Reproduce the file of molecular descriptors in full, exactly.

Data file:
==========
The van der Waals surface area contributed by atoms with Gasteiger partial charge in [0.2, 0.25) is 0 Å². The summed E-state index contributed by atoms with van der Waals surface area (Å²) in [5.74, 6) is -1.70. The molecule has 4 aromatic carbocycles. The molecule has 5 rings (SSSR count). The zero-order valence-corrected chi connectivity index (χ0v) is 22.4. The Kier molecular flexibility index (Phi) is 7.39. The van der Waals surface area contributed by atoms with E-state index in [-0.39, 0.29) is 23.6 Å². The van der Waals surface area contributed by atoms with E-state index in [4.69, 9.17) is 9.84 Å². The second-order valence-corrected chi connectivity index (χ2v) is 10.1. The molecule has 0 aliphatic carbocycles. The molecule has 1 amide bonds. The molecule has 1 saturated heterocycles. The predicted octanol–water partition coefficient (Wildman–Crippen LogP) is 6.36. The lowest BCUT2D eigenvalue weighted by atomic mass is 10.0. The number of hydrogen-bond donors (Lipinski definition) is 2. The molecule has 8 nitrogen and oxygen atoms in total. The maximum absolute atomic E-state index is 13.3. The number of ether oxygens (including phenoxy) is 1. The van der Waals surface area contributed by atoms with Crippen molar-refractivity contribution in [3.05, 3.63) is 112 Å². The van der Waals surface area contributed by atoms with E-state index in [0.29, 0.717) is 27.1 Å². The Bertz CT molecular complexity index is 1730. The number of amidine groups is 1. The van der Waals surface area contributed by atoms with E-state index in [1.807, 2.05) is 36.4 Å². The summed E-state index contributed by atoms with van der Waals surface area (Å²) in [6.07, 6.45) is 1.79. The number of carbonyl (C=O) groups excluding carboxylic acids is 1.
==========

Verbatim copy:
The van der Waals surface area contributed by atoms with Gasteiger partial charge in [0.2, 0.25) is 0 Å². The summed E-state index contributed by atoms with van der Waals surface area (Å²) in [5.74, 6) is -1.70. The molecule has 4 aromatic carbocycles. The molecule has 5 rings (SSSR count). The zero-order valence-corrected chi connectivity index (χ0v) is 22.4. The Kier molecular flexibility index (Phi) is 7.39. The van der Waals surface area contributed by atoms with E-state index in [-0.39, 0.29) is 23.6 Å². The van der Waals surface area contributed by atoms with E-state index in [4.69, 9.17) is 9.84 Å². The second-order valence-corrected chi connectivity index (χ2v) is 10.1. The molecule has 0 aliphatic carbocycles. The molecule has 1 amide bonds. The molecule has 1 saturated heterocycles. The predicted octanol–water partition coefficient (Wildman–Crippen LogP) is 6.36. The lowest BCUT2D eigenvalue weighted by atomic mass is 10.0. The number of hydrogen-bond donors (Lipinski definition) is 2. The molecule has 8 nitrogen and oxygen atoms in total. The maximum absolute atomic E-state index is 13.3. The number of ether oxygens (including phenoxy) is 1. The van der Waals surface area contributed by atoms with Crippen molar-refractivity contribution in [3.05, 3.63) is 112 Å². The van der Waals surface area contributed by atoms with E-state index in [0.29, 0.717) is 27.1 Å². The Bertz CT molecular complexity index is 1730. The number of amidine groups is 1. The van der Waals surface area contributed by atoms with E-state index in [1.807, 2.05) is 36.4 Å². The summed E-state index contributed by atoms with van der Waals surface area (Å²) in [6.07, 6.45) is 1.79. The number of carbonyl (C=O) groups excluding carboxylic acids is 1.